“Watching Oprah: The Oprah Winfrey Show and American Culture” exhibition opened in June at the National Museum of African American History and Culture of the Smithsonian Institution in Washington, D.C., and the exhibition will be on view through June 2019.

The exhibition explores the era that shaped Oprah Winfrey’s life and early career in television and continues to highlight the impact of her long-running television talk show, which dominated daytime television for 25 years.

Also, “Watching Oprah” shows how Winfrey and her work in broadcast journalism have influenced American popular culture.

Featuring original artifacts from Harpo Studios in Chicago and from the Smithsonian collections, such as photographs, video clips, other vintage materials, the exhibition was co-curated by Rhea Combs and Kathleen Kendrick.

Artifacts have been part of Winfrey’s allure for some time, and the television powerhouse is no stranger to art, antiques, and collectibles. At a recent auction of her personal belongings, Winfrey sold off many items that no longer fit the way she wants to live.

As is the case with many of my appraisal clients, Winfrey found as she prepared to sell her objects that the items she had bought and lived with sparked emotions, carry memories, and are difficult to part with.

An important tip I share with my clients when I consult with them and conduct in-home appraisal sessions or video chat appraisals is to select 10 precious objects that you just will not give up. After that, prioritize objects that you can sell by getting input from family members.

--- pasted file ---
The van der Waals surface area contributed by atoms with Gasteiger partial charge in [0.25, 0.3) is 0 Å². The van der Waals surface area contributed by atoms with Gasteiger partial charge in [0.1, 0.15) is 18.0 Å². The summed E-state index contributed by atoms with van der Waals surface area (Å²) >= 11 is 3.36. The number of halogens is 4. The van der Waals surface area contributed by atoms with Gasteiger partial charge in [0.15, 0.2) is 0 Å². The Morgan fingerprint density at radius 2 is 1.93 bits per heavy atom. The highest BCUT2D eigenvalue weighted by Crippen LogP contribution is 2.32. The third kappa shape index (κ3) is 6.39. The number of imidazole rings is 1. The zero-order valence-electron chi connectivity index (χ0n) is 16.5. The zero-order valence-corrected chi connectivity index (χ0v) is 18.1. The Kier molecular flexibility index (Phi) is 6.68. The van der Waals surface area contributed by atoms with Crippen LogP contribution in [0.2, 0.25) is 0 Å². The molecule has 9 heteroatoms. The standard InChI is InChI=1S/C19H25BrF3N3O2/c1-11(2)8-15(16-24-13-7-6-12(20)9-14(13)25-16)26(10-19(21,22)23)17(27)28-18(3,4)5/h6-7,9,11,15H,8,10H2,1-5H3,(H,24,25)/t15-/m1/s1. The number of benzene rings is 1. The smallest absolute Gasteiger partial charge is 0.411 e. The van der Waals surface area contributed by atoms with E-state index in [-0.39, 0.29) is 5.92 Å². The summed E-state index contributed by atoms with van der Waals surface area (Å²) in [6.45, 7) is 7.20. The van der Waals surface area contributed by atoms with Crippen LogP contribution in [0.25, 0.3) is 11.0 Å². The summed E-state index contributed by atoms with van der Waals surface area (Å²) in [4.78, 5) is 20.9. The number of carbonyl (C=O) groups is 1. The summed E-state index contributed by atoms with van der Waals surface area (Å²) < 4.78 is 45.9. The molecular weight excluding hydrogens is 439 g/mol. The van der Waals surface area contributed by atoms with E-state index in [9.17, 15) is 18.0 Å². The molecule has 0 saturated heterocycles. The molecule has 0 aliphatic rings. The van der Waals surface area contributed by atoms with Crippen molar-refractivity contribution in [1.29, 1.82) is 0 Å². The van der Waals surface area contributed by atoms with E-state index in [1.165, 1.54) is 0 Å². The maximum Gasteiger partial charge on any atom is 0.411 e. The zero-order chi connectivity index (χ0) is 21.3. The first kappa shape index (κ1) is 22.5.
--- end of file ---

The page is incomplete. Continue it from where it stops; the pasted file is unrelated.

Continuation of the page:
Did you know that Winfrey loves dolls? She noted in an interview that she was not allowed to have dolls growing up, so as an adult, she collected antique and vintage dolls. Winfrey’s rare, dark-skinned Jumeau doll from the 1800s was an object she put a high priority on and was not willing to sell. You may have items like this in your collection too.

Winfrey sold off a massive 19th-century French crystal chandelier attributed to Baccarat; an original canvas banner for her film, The Color Purple; a brass bed designed especially for napping; comfy sofas from her movie-screening room; a set of library steps; armoires in various woods and styles; chairs from her office at Harpo Studios dating to circa 1996; Staffordshire lions; and the list goes on.

Winfrey likes fine French antiques, such as a French Empire period chaise with melon-shaped feet and a set of six 18th-century Louis XVI-style armchairs with hand-embroidered upholstery.

The auction raised hundreds of thousands of dollars to further the education of all the graduates of Oprah’s Leadership Academy for Girls in South Africa.

The exhibition at the Smithsonian will certainly attract many visitors and give patrons a look at how a talk show host with a vision can have a major impact on American culture and the future of education around the globe.

Dr. Lori Verderame is the author, Ph.D. antiques appraiser, and award-winning TV personality on History channel’s The Curse of Oak Island. Dr. Lori provides expert appraisals and consulting services for art/antiques. Visit www.DrLoriV.com or call (888) 431-1010.

Oprah Winfrey Suit

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